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French Diversity: Roma (Gypsies, That Is) Are Spotlighted in Trial For Selling Women, Children
Over in France, Muslim immigrants have been a disastrous addition to society, and have caused disturbances from weeks-long periods of “civil unrest” to burqa riots. But perpetually cranky Islamists are not the only diversity problem facing the French, who were recently polled as disapproving of the gypsies, er Roma who reside there.
Majority of French believe Roma should leave France, France 24, September 28, 2013
A new poll published on Saturday finds a whopping 77 percent of French people agreeing with a recent statement by Socialist Interior Minister Manuel Valls, who said that Roma immigrants are inherently “different” and “will have to return to Bulgaria and Romania” . [. . .]
You know things are bad when a Socialist minister agrees that multicultural immigration has been a mistake. When Socialist François Holland won election as President in 2012, Muslim voters were a big part of the coalition and were actively courted.
In addition, French Foreign Minister Laurent Fabius has declared Romania and Bulgaria should not be allowed into the passport-free Schengen zone due to security fears about increased numbers of Roma, 20,000 of whom already park their vans outside of French cities.
Why aren’t American Socialists this sensible?
Below, police ejected Roma squatters from Villeneuve-d’Ascq in northern France last year.
Pro-diversity sentiments will probably suffer a setback due to a current trial that shines a light on Roma cultural practices, which are objectionable and illegal. Roma apparently value skills in thievery — who knew?
Not all diversity is equal. What a surprise.
Three Croatian Roma families traded women on the strength of their stealing skills and used children like conscripts to a criminal army, a French court was told Monday.
A total of 27 people aged between 19 and 55 are charged by the court in Nancy, eastern France, with offences ranging from criminal association to people trafficking in a trial taking place against the background of a highly charged debate over the treatment of Roma migrants from eastern Europe.
Gilles Weintz, the police officer who took charge of a complex probe into the families’ activities, said they were behind more than 100 robberies carried out in 2011 alone, in France and neighbouring parts of Belgium and Germany.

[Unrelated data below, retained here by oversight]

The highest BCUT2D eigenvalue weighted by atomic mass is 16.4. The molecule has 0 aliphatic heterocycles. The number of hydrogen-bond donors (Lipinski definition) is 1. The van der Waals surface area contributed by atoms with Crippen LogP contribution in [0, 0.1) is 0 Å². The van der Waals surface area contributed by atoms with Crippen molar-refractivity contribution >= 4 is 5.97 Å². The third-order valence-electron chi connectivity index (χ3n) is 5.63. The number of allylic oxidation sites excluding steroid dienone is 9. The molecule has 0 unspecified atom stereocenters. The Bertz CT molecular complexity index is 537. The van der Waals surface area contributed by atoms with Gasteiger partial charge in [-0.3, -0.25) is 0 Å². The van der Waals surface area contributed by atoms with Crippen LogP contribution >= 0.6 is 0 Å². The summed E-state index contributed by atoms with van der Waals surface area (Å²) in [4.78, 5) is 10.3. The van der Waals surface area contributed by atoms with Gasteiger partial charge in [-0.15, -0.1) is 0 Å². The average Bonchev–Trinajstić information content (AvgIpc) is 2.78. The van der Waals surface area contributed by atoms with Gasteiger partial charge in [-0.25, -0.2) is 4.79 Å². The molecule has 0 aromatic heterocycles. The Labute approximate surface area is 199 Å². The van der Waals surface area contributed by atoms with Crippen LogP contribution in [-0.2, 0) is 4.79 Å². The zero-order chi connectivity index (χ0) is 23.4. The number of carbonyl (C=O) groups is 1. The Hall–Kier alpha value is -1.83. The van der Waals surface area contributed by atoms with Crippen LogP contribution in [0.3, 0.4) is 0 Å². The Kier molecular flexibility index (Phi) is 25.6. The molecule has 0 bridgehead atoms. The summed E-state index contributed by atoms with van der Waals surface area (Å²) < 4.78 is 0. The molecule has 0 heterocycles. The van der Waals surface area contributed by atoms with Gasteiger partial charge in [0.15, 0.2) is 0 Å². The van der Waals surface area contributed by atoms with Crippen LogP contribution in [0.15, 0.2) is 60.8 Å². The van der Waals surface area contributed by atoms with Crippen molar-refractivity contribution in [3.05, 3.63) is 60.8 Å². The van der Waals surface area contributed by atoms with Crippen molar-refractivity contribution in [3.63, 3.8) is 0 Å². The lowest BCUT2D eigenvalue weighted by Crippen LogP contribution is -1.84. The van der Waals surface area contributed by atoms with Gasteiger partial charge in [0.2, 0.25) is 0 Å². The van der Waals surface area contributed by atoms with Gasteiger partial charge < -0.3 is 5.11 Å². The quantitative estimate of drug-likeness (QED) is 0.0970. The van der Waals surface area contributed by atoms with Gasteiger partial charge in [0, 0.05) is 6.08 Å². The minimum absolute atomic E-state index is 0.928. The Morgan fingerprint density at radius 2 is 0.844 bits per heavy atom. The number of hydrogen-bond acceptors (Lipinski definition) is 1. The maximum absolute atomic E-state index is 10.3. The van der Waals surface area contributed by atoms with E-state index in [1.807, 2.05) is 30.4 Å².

Most of them were allegedly carried out by children as young as 10.
The case began on the day that France’s foreign minister Laurent Fabius declared Romania and Bulgaria should not be allowed into the passport-free Schengen zone due to security fears.
‘The burglaries were daily, all over Europe,’ Weintz said. ‘They never stopped: for the children it was like a form of military service.’
Weintz said the prosecution would also present evidence of brides being bought then renounced when they did not bring in enough money.
The evidence against the families is based on the tapped phone calls of 120 suspects which the officer said had revealed a mafia-style structure in which clan chiefs were supported by a network of subordinate captains and lieutenants, who in turn ran the children at the bottom of the pyramid.
‘Some of what we discovered was particularly shocking, like the father who asked his 12-year-old daughter to hide a stolen watch worth 80,000 euros in her rectum because he knew the police would not do body searches on minors.’
The people trafficking charges related to the alleged purchase of wives for up to 180,000 euros each.
‘The better they were at stealing, the higher the price was,’ Weintz added. ‘Young looking women also commanded higher prices because they had a better chance of passing themselves off as minors.’
The officer cited the case of a woman identified as Nathalie who had been bought but failed to live up to expectations by bringing in ‘only’ 200,000 euros over two years.
Her family was allegedly ordered to pay back 100,000 euros but the amount was finally reduced to 55,000 to take into account the sexual abuse she had suffered.
The children meanwhile were expected to bring in up to 5,000 euros per month each in the form of stolen goods that were then sold on through fences in France and Germany, helping to finance luxury lifestyles for the clan chiefs, some of whom owned upscale properties in Slavonski Brod in Croatia.
The suspected supremo of the whole operation — a 66-year-old woman — is to be tried separately from the 27 suspects on trial here.
Lawyers for the defendants contest the people trafficking charges, saying the financial transactions were part of traditional dowry arrangements.
They are expected to challenge the extent to which the prosecution case is based on evidence garnered from phone tapping.
Defence lawyers also questioned whether their clients could reasonably expect a fair trial in light of the current atmosphere of hostility towards Roma in France amid ongoing controversy over a claim by Interior Minister Manuel Valls that most of them will never assimilate into French society and should be deported.
‘I hope there will not be a judicial stigmatisation as there is currently a political stigmatisation,’ said Alain Behr, a lawyer for one of the alleged clan leaders.